What is the minimum energy efficiency standard (MEES)?
The minimum energy efficiency standard (MEES) was introduced in March 2015 by the Energy Efficiency (Private Rented Property) (England and Wales) Regulations 2015. The MEES Regulations mean that it will be illegal to newly let domestic and non-domestic properties with an Energy Performance Certificate (EPC) rating of F or G after April 2018.
Why has it been introduced?
MEES is a new piece of legislation that comes into effect on the 1st April 2018. It was put into place to meet UK targets of CO2 reduction and to meet requirements to improve energy efficiency in inefficient properties under the Energy Act 2011.
It's important to remember that these minimum standards are likely to go up in the future. Speak to our team on 01759 377 234 or email us at firstname.lastname@example.org to find out how we can help to future-proof your property against potential changes to legislation.
Who does it affect?
MEES will apply to landlord property owners upon leasing out the property to a new tenant and leasing renewals to existing tenants, unless exemptions apply. (Please see exemptions section)
How to comply?
To comply, all properties must meet MEES regulations by undertaking suitable and cost-effective energy efficiency improvements to meet the minimum EPC rating E or above.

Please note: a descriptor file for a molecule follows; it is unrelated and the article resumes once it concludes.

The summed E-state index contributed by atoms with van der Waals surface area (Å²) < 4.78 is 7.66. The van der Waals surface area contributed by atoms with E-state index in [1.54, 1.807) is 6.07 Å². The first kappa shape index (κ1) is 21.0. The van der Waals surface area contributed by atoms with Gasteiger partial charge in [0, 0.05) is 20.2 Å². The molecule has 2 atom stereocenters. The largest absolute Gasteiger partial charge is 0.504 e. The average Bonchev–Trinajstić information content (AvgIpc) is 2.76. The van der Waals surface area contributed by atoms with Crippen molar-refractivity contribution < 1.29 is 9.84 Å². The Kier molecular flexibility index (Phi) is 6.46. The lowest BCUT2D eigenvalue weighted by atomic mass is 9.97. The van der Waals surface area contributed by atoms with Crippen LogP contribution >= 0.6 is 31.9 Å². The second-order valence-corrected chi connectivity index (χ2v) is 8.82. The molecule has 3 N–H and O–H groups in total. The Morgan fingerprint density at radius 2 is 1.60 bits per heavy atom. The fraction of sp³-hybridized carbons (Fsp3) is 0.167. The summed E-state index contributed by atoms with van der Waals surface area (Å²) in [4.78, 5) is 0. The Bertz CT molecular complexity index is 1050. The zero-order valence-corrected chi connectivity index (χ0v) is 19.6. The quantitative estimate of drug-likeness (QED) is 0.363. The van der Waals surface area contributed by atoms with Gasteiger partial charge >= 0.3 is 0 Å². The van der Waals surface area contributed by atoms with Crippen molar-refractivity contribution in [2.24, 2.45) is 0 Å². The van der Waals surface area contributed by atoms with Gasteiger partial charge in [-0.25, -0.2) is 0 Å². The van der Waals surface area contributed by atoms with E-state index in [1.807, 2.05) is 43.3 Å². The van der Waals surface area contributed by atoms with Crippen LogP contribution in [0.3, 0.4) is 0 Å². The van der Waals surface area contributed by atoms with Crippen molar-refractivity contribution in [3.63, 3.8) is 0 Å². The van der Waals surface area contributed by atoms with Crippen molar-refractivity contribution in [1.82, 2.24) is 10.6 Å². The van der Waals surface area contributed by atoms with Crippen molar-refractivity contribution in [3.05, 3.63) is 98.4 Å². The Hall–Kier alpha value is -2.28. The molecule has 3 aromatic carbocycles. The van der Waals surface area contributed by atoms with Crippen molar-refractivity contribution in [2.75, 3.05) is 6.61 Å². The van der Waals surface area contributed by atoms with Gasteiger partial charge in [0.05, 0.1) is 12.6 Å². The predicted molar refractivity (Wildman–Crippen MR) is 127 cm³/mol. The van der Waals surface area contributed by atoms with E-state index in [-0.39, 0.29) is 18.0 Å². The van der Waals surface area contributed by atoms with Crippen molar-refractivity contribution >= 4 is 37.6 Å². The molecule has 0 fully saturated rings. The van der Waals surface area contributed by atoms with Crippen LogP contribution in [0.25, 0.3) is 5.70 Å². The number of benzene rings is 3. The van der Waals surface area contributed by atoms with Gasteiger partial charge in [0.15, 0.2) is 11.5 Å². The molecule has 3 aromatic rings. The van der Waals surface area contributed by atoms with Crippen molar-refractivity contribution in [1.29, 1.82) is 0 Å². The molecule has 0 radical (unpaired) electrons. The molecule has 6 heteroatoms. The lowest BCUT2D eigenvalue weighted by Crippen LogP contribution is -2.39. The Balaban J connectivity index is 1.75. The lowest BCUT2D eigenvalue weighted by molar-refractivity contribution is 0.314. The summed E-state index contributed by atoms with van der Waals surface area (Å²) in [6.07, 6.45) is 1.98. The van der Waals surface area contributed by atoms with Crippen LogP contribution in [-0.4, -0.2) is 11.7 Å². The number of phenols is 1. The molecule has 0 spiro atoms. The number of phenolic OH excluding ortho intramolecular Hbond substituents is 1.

What happens if you don’t comply with the legislation?
The MEES Regulations will be enforced by Local Weights and Measures Authorities (LWMAs). Your property cannot legally be let, and LWMAs will have powers to impose civil penalties which are set by reference to the property's rateable value, dependent on the type of infringement and the length of MEES non-compliance.
|Non Domestic Properties
|£1,000 - £5,000 Fine
|£5,000 - £150,000 Fine
Landlords could be exempt from MEES when:
- Improvements are not cost-effective
- If the improvements may decrease the value of the property by 5% or more
- If the improvements will damage the property
- If third party consent for the improvements cannot be obtained from persons such as a tenant, a superior landlord or planning authorities with which the landlord cannot reasonably comply.
Are there any rights for tenants?
Tenants reserve the right to request reasonable and cost-effective energy efficiency improvements to the property they’re renting, which landlords cannot unreasonably refuse consent, but they’re protected against unrealistic requests. Tenants may take the matter further with the First-Tier Tribunal General Regulatory Chamber, if they feel a landlord is in breach of MEES.
Things to remember:
Your property cannot legally be let again without an EPC
EPC may need reassessing due to improved building regulations, which may have decreased previous ratings
A minimum EPC rating of E must be achieved by April 2018
What to do?
We offer all our customers, regardless of whether you have a single building or large portfolio of properties, a dedicated account manager, who will give you regular updates and professional advice. Our team of experienced assessors are ready and waiting to create not only your commercial EPC but also its accompanying report and recommendations on how to both improve ratings and make energy savings.
Please speak to our team on 01759 377 234 or email us at email@example.com for further advice.